This week, the media was full of reports about a “rice revolution ” in India. The trail started from the article in the Guardian, which claimed that record yields of rice had been achieved in the state of Bihar, in India, without GM or herbicides. It reported how 5 farmers decided to use the SRI system( System of Rice Intensification) and came up with unprecedented yields of 22 tonnes per hectare. Nobel Prize winning economist Prof. Stiglitz is quoted as saying this type of inspiring organic farming should be studied and replicated elsewhere.
So, first I needed to understand what SRI involves: it is a set of techniques for managing soil , water, planting conditions to increase yield ,which was first noted in Madagascar by a priest and then tried out elsewhere as well. Improving agroecological practices is crucial for the food system but can this be replicated effectively to solve the system’s inherent problems? This question is best answered by looking at the report which gives details of this effort: the farmers start off with hybrid seeds from Bayer and Syngenta, and plants in the SRI as well as regular fields receive doses of inorganic fertilizer so this rice crop cannot actually be termed “organic”. The experiment provides pesticides to the regular crop but uses cono weeding to control pests in the SRI field. More labor is required in the SRI field for careful application of water but less water is actually required for the process, also fewer seedlings are planted in the SRI field and so less labor is required on that account. So what we have a is conventional seeds with good farming practices giving encouraging results. This is not unknown, to the contrary, many advocates have been recommending such a mix of methods rather than depending for the sake of ideology on any one particular option.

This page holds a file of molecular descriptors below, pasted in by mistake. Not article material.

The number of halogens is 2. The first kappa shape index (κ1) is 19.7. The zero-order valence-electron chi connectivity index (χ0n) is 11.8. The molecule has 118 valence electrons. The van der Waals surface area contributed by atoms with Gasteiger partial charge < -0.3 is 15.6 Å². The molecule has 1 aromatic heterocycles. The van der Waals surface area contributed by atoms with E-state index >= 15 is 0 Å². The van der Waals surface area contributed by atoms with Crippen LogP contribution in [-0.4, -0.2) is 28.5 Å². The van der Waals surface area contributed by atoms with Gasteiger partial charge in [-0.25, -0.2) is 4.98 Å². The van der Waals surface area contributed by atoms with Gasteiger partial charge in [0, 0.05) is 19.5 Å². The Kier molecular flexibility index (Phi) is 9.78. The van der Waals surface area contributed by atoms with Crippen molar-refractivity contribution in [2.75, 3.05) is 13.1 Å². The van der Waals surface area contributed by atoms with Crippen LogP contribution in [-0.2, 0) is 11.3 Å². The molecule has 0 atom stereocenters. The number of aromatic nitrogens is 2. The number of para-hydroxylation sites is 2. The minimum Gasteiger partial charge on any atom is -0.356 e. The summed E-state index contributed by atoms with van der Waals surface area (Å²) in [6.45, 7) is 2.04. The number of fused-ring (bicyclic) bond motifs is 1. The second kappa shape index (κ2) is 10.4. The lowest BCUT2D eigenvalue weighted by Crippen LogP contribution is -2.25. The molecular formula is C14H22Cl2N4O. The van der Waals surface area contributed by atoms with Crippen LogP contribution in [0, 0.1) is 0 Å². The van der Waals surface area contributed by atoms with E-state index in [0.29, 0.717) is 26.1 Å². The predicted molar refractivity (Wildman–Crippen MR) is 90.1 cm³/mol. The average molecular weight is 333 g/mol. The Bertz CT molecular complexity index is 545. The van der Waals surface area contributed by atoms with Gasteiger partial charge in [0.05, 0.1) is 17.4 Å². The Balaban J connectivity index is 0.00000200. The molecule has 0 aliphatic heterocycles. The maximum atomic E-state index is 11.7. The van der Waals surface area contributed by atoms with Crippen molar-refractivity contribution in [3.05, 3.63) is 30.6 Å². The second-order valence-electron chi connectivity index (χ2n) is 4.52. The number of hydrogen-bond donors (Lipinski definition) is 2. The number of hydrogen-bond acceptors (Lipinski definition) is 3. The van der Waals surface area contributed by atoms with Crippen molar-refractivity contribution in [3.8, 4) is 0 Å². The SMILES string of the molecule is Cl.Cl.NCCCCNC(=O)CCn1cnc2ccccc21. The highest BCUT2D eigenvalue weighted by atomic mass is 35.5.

Whether the results from Bihar can be replicated over time, countries and scale to have a real impact remains to be seen and one can hope that it will be useful specially for smallholder farmers. But long before that, the waters have been muddied by people pushing agendas. It seems strange that a year’s effort from five fields is touted as proof that biotechnology is useless but years of tests and safe consumption of biotech crops are dismissed as lies. For fixing a global food system breaking down under the strain of feeding a growing population and quite unprepared to withstand the shocks of climate change, we need the calm of the middle not the chaos of the extreme and we owe it to the planet and to our children to make that happen.